Authors
Thomas Douglas
Oxford University
Gerben Meynen
VU University Amsterdam
Abstract
The current debate on closed-loop brain devices (CBDs) focuses on their use in a medical context; possible criminal justice applications have not received scholarly attention. Unlike in medicine, in criminal justice, CBDs might be offered on behalf of the State and for the purpose of protecting security, rather than realising healthcare aims. It would be possible to deploy CBDs in the rehabilitation of convicted offenders, similarly to the much-debated possibility of employing other brain interventions in this context. Although such use of CBDs could in principle be consensual, there are significant differences between the choice faced by a criminal offender offered a CBD in the context of criminal justice, and that faced by a patient offered a CBD in an ordinary healthcare context. Employment of CBDs in criminal justice thus raises ethical and legal intricacies not raised by healthcare applications. This paper examines some of these issues under three heads: autonomy, human rights, and accountability.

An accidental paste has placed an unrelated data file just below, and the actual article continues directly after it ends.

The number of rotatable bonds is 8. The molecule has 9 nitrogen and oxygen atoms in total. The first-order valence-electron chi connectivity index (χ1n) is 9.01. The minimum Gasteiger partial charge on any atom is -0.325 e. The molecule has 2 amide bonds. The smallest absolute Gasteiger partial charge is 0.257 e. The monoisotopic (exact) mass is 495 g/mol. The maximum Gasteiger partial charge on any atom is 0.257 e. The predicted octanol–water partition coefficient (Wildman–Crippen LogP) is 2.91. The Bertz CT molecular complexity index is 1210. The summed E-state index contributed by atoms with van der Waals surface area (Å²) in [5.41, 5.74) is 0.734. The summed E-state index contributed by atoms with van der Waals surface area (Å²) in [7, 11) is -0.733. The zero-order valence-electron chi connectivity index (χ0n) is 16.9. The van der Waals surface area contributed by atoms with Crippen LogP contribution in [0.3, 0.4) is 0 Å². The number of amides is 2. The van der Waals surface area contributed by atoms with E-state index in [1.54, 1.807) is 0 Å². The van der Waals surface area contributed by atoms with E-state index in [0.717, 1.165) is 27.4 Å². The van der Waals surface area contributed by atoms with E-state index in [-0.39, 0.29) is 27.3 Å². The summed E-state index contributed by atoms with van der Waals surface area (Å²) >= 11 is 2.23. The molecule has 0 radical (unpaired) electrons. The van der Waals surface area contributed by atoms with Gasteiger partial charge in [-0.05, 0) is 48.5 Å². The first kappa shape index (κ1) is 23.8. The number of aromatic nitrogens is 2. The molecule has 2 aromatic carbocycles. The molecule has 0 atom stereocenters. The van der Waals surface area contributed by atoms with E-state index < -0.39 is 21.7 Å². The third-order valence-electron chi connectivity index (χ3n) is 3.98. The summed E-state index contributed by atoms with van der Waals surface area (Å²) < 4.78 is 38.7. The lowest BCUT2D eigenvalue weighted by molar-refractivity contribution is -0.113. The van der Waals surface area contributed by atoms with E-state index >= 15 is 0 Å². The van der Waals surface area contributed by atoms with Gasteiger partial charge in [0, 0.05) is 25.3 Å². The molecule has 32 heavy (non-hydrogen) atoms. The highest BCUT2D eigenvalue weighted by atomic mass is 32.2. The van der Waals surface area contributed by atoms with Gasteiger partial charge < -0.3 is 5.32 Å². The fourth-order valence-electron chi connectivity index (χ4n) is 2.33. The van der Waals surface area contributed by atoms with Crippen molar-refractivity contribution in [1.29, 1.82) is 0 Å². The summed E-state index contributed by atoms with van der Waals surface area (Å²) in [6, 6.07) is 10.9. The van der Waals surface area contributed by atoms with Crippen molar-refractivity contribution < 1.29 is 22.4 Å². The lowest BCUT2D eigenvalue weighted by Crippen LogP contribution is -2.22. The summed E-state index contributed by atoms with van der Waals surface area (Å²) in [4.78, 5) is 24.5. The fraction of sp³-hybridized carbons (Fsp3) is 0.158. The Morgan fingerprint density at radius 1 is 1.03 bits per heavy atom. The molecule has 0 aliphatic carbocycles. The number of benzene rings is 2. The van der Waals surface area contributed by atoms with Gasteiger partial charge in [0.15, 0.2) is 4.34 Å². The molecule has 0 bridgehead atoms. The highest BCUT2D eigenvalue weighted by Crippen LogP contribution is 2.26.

Keywords neurocorrectives  brain interventions  accountability  criminal justice  offender rehabilitation  autonomy  human rights
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DOI 10.1017/s0963180121000141
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References found in this work BETA

Moral Enhancement.Thomas Douglas - 2008 - Journal of Applied Philosophy 25 (3):228-245.
A Threat to Autonomy? The Intrusion of Predictive Brain Implants.Frederic Gilbert - 2015 - American Journal of Bioethics Neuroscience 6 (4):4-11.

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